Yesterday went finally got into San Francisco. I did the Geary St. galleries and then SFMOMA. They've got a great collection show on at present - Calder to Warhol and photographs from their permanent collection. Highlight was the room of late Guston paintings (four post-'69 late works and one '65 black blob paintings). The weird thing about it was receiving a text from a friend from NZ who has a common interest in Guston - spooky.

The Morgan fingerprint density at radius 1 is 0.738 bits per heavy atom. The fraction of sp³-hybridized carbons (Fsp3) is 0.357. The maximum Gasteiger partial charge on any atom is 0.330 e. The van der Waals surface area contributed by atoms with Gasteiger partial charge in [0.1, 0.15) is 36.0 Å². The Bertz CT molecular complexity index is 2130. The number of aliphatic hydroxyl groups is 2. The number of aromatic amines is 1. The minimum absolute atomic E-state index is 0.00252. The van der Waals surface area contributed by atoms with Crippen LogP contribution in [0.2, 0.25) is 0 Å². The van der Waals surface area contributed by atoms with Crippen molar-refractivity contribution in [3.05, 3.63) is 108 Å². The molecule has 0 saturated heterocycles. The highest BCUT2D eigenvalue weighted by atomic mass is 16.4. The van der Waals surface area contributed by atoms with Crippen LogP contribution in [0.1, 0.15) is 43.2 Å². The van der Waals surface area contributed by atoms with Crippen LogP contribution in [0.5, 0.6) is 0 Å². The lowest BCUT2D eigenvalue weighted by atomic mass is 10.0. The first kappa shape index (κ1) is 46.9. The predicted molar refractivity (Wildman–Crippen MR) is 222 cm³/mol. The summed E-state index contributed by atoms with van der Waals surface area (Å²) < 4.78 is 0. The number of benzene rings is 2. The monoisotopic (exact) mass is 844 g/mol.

I also got to see 'A Life Lived', a doco on Guston and his painting filmed in the early 1970's then again in 1980 during his retrospective at SFMOMA just before he passed away. I missed screenings of this doco in 2003, when I visited the retrospective in San Fran, then again in london in 2004 when the retrospective was at the Royal Academy, then again at the Drawings exhibition at the Morgan Library, NYC in 2008, so I'm now glad that I've seen it. The funniest part of the documentary is that he's 'demonstrating' how he paints a painting - a klan hangover painting - all the techniques and brushstroke styles are whisked up on the linen - a total performance, then at the end of the movie, the painting is destroyed and erased out (obviously when the cameramen are out of the studio) so all we see is a faux-act of painting, a performance for the camera - nothing is really gained by the viewer watching it. He was obviously very aware of the camera during the whole filming process over the ten year span - he's constantly spiking the lens. The most interesting aspect of the film is Guston's demeanor. In the earlier filming, he's confident in his performance, yet in interviews from 1980, he's quite anxious, unsure and hesitant. In a floor-talk, he's asked by an British woman, what would he like to leave behind, as in a legacy, to which he states he's never thought about it, but that he wants to end up in the same place as Goya and a simple pat on the back from the members of his pantheon and a "good work, sonny" comment would do him just fine.

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